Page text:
No more flapping
You’ve done the training, refined your aero set-up on your five-grand Cervélo and are ready to race. All that’s left is to attach your race number. Everything’s fine beneath your wetsuit but, as soon as you exit T1, that race number’s violently billowing in the wind. Goodbye marginal gains.
But it needn’t be so, according to the team at Nopinz. Instead of creating drag and tearing holes through your tri-suit via good old safety pins, they’ve designed the SpeedWallet – a waterproof, transparent holder that contains your race number and sticks to your suit. No edges are exposed, so no extra drag.
Research in 220 back in 2009 showed that a flapping race number added 27 seconds to a triathlete’s 40km time when generating 270 watts of power. That’s potentially more than you’d gain from some aero equipment and clearly much cheaper. Could this spell the end of the race organiser’s safety-pin holder of choice – Tupperware?!
The best tri-suits clamp everything into place and are the true clothing of choice for keen triathletes. Whether one or two piece, though the latter comes with a government health warning – are versatile cuts of material(s) that can cope with the varying demands of swim, bike and run.
Part of their multisport functionality is mooted as aerodynamics – and, as long as you achieve the desired close fit, there might be something in it. “A baggy suit or clothing combination could provide more than 20% drag compared to a good one,” says Total Sim’s Lewis. Just don’t waste those marginal gains by stapling a race number to your top…
Shave your legs
In many quarters, a shaved man’s leg is the source of much Alpha ridicule. Not in triathlon, where a shorn limb’s a badge of honour. But why? The professionals contest that smooth skin’s easier for masseuses and medics to work with. The aerodynamic benefits of “keeping trim’ are, however, less well known.
But, according to the head of research at Specialized, science says Tim Don and co need a shave. Mark Cote tested triathletes and cyclists in Spec’s wind tunnel after rating their hairiness on the Chewbacca scale.
First up was the hairy, multiple Wildflower winner Jesse Thomas. At the start of the test he registered nine out of 10 on the scale. After two 60-second tests, Thomas was shaved and retested. Cote observed an aerodynamic difference that equated to 79 seconds over 40km. He tested five other athletes over a six-month period and an average 70-second saving came back, though Cote conceded the subject pool wasn’t large enough for a significant conclusion.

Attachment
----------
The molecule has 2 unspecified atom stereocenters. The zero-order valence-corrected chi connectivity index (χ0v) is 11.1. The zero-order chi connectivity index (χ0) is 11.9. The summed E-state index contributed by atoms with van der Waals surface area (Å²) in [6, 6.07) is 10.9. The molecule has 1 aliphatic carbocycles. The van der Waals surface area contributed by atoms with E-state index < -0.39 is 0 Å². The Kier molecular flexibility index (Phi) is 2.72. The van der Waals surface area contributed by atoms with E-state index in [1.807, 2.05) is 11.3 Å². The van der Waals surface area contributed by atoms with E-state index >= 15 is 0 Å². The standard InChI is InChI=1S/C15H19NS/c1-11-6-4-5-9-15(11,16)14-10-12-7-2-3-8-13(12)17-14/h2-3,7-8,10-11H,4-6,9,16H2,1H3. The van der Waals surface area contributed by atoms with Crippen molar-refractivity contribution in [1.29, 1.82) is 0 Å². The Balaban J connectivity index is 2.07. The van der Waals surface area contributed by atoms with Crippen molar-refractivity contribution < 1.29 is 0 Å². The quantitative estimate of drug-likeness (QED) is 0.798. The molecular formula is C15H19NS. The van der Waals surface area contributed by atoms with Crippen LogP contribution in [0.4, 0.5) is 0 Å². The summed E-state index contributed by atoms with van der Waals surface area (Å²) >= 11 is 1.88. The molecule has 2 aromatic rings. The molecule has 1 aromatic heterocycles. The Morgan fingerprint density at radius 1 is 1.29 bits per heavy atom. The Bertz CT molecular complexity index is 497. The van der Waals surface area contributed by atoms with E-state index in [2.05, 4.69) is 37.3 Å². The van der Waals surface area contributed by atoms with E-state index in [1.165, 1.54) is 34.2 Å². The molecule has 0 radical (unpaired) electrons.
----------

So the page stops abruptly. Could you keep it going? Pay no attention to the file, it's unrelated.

Of all the aerodynamic claims, those made for aero helmets are the simplest to understand. That slick teardrop shape flows seamlessly to your back for a smaller, sharper figure that offers less resistance through the air – an effect boosted by no or few vents.
Numerous studies support the claims, with one study out of MIT Wind Tunnel in America showing up to 8% drag saving compared to vented helmets, equating to shaving off up to a minute over a 40km bike leg. That said, that was at 30mph. About 4% less drag is the norm, but remember: not only do you need a proficient aero position, there’s also the potential for overheating.
Aussie wetsuit manufacturer 2XU introduced forearm catch panels to the world in 2009. “Essentially it’s down to greater drag coefficient,” says 2XU’s UK marketing manager, Mike Martin. “The catch panels increase this drag and it’s this resistance that’s needed to pull more water and so go further with each stroke.”
2XU also uses nano-silicone coating on the reverse of the panels to reduce drag coefficient once the catch is complete. Fans are using them in their droves, while purists argue they provide an unfair technological advantage.
2XU isn’t the only company using such panels, but there are caveats. If the panels aren’t aligned properly, only half is presented to the water. Some athletes have also had issues with fitting. Most importantly, your swim technique and fitness need to be of the highest order.
“If you’ve something like a lazy horizontal forearm, even with the panels you’ll see very little propulsion,” says Dan Bullock, head coach of Swim for Tri. “Strength’s also an issue,” Bullock continues. “My partner, [top age-grouper] Vicky Gill, wasn’t strong enough to swim all 3.8km of an Ironman in them because it’s a huge load on the shoulders.”
Gill has a 9:42hrs bronze medal at last year’s European Long-Distance Champs, so she’s no weakling. But if you’ve ticked off the physical checklist, that increased drag coefficient could pay dividends.
What gear do you think gives the biggest gains?